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24 Cards in this Set

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A. What is the sensory innervation of:

1. Lips, teeth, gums
2. Hard palate
3. Soft palate
4. Anterior 2/3 tongue
5. Posterior 1/s tongue
6. Vestibule

B. What is the motor innervation of:

1. Lips, cheeks
2. Tongue
3. Mandible
4. Sublingual and submandibular glands
5. Parotid
SEE DIAGRAM
Sensory
T, V = 32

Motor
T = T
S = S
Describe:
A. the sensory limb (afferent limb) and

B. central connections of the salivatory reflex?
A. The receptors for the salivatory reflex are taste buds, groups of cells in surface of the tongue and oral cavity. Food taken into the mouth goes into saliva and the food molecules wash over the receptive taste buds and:

1. activate the afferent neurons of the lingual branch of V3.

2. The processes of these neurons travel centrally, joining the chorda tympani and then the facial nerve.

3. The afferent neurons then terminate in the rostral medulla in the nucleus of the solitary tract and their cell body is in the geniculate ganglion.

B. In the central relay of the reflex, the cells of the nucleus of the solitary tract project rostrally into the pons, where they terminate in the superior salivatory nucleus.
Describe the 2 neuron relays of the motor (efferent) limb of the salivatory reflex?
1. The first is the axons of the superior salivatory nucleus which exit the brainstem in the facial nerve and retrace the path through the chorda tympani and lingual branch of V3, terminating in the submandibular ganglion. These are preganglionic parasympathetics.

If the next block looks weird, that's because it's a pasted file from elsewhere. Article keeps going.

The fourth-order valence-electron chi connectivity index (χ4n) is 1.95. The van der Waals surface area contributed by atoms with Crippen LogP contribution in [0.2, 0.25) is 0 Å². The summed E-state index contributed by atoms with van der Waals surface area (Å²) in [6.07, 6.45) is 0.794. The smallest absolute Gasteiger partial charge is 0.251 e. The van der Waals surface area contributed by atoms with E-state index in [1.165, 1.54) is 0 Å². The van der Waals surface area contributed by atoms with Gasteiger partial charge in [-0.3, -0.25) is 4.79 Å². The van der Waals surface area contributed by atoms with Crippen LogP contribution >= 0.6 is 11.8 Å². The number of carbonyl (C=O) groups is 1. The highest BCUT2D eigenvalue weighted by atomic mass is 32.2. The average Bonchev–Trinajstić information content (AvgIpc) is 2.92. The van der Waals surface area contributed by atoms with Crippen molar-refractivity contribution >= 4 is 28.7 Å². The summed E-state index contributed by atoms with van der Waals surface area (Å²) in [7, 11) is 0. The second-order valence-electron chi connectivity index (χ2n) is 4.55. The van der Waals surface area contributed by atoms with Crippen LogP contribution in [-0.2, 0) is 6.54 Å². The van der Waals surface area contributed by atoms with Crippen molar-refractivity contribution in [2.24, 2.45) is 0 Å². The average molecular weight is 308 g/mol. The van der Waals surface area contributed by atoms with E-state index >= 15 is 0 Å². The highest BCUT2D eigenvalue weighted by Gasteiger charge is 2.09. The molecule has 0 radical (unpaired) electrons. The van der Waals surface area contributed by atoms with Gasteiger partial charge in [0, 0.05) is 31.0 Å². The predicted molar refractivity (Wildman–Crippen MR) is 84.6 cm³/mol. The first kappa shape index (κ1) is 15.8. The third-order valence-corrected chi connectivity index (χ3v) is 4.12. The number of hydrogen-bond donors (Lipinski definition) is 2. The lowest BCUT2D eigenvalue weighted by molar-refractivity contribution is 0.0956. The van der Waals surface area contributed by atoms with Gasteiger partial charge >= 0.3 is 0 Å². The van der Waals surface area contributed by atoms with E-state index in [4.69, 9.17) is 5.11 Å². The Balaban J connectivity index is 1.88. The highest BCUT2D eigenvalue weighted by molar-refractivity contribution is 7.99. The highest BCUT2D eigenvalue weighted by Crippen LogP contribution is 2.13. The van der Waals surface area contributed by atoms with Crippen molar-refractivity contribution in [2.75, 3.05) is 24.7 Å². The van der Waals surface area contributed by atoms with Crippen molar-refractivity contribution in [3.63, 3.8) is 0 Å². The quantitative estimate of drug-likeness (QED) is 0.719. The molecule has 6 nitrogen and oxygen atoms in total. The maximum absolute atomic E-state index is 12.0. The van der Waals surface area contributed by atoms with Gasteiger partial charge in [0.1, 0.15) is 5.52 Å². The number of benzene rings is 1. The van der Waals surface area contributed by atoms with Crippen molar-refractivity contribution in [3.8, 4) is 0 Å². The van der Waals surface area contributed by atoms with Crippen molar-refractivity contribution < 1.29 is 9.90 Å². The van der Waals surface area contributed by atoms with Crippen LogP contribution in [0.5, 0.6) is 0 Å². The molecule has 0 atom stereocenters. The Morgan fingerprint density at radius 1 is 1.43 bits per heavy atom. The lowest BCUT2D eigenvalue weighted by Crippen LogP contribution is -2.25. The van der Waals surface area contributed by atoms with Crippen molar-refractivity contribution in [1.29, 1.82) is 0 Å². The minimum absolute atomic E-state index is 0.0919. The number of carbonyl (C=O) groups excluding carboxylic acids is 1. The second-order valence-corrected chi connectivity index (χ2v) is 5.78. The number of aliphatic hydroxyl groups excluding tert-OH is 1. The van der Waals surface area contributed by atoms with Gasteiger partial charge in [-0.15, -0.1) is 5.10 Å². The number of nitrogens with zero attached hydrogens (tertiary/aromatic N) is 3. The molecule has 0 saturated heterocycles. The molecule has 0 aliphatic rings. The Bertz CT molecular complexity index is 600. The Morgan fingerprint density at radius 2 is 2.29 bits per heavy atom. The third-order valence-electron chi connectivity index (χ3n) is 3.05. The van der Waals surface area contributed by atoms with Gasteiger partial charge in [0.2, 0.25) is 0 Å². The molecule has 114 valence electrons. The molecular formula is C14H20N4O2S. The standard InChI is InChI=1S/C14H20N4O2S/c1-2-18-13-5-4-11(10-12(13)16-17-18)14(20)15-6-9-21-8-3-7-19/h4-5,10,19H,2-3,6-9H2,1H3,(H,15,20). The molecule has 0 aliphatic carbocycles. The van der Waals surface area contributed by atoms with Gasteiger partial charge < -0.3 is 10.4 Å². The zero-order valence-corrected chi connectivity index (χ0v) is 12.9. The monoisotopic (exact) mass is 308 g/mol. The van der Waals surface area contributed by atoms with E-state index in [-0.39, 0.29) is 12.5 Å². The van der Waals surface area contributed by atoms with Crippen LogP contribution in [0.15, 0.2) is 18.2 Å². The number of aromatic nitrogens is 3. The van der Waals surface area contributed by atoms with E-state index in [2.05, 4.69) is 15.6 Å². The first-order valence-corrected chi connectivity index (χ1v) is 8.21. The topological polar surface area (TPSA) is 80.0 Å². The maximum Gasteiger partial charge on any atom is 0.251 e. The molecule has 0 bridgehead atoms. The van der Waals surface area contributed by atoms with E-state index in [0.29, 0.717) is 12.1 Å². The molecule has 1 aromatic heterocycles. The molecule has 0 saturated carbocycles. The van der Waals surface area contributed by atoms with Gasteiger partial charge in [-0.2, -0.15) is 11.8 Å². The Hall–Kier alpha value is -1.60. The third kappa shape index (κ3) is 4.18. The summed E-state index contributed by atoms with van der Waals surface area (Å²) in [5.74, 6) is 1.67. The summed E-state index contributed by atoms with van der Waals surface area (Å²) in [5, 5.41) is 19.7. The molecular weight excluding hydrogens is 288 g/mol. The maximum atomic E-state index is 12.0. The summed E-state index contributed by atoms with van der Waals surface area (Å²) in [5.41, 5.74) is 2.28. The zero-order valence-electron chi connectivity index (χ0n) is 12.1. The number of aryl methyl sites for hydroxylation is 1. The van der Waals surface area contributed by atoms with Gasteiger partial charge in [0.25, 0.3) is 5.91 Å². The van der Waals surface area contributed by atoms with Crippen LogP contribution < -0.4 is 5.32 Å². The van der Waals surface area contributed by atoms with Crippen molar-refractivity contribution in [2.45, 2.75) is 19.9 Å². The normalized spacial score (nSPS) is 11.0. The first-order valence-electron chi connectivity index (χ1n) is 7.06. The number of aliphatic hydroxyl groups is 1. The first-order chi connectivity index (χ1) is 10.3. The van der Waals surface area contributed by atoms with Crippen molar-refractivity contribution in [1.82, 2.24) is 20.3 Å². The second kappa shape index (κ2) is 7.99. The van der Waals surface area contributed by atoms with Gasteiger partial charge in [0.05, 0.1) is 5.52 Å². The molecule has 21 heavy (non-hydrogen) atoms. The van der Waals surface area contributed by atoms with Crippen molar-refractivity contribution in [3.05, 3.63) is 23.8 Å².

2. The second relay are the cell bodies of the submandibular ganglion send axons which end on the secretory cells of the sublingual and submandibular glands, causing secretion of saliva. This latter relay are postganglionic parasympathetics.
LOOK AT NETTER PAGE 127
Describe the experimental procedure of classical conditioning conducted by Pavlov and why was it significant?
-Ivan Pavlov was investigating gastric secretions in the dog and he made an opening to the stomach so he could collect and measure the amount of these secretions when the dog was fed meat powder. From time to time he noticed that gastric secretion occurred even when the dog expected the meat, but the powder was not physically present.
-He made a similar experimental setup to collect salivary secretions and he first measured the amount of saliva secreted when meat powder was placed on the dog's tongue. Next, he sounded a tone whenever the meat powder was about to be presented. Finally, he sounded a tone without following it up with delivering the meat powder. In this case, saliva continued to be secreted.

-This showed that repeated pairing of the auditory stimulus to the gustatory stimulus could lead to substitution of the former for the latter in evoking the salivatory response.
Describe:

1. unconditioned stimulus/response

2. conditioned stimulus/response
1. A tastant contacting the taste buds of the tongue which elicits a reflex secretion of saliva is called an unconditioned stimulus, and the secretion itself is called the unconditioned response.

2. Following an unconditioned response, the tone is known as the conditioned stimulus and the subsequent secretion of saliva is the conditioned response. Extended presentation of the conditioned stimulus without a periodic delivery of a reward (the unconditioned stimulus) leads to extinction of the conditioned stimulus/conditioned response sequence.
Where does classical conditioning occur in the brain?
It occurs in the amygdala, a structure in the temporal lobe anterior to the hippocampus. The amygdala sends strong projections to the hypothalamus, which in turn projects to the preganglionic nuclei of the brainstem and spinal cord, including the salivatory nuclei of the pons.

ASIDE:

The green projection above diagrams how the higher central centers are in a position to modify the function of the unconditioned reflex circuitry.
What does this represent?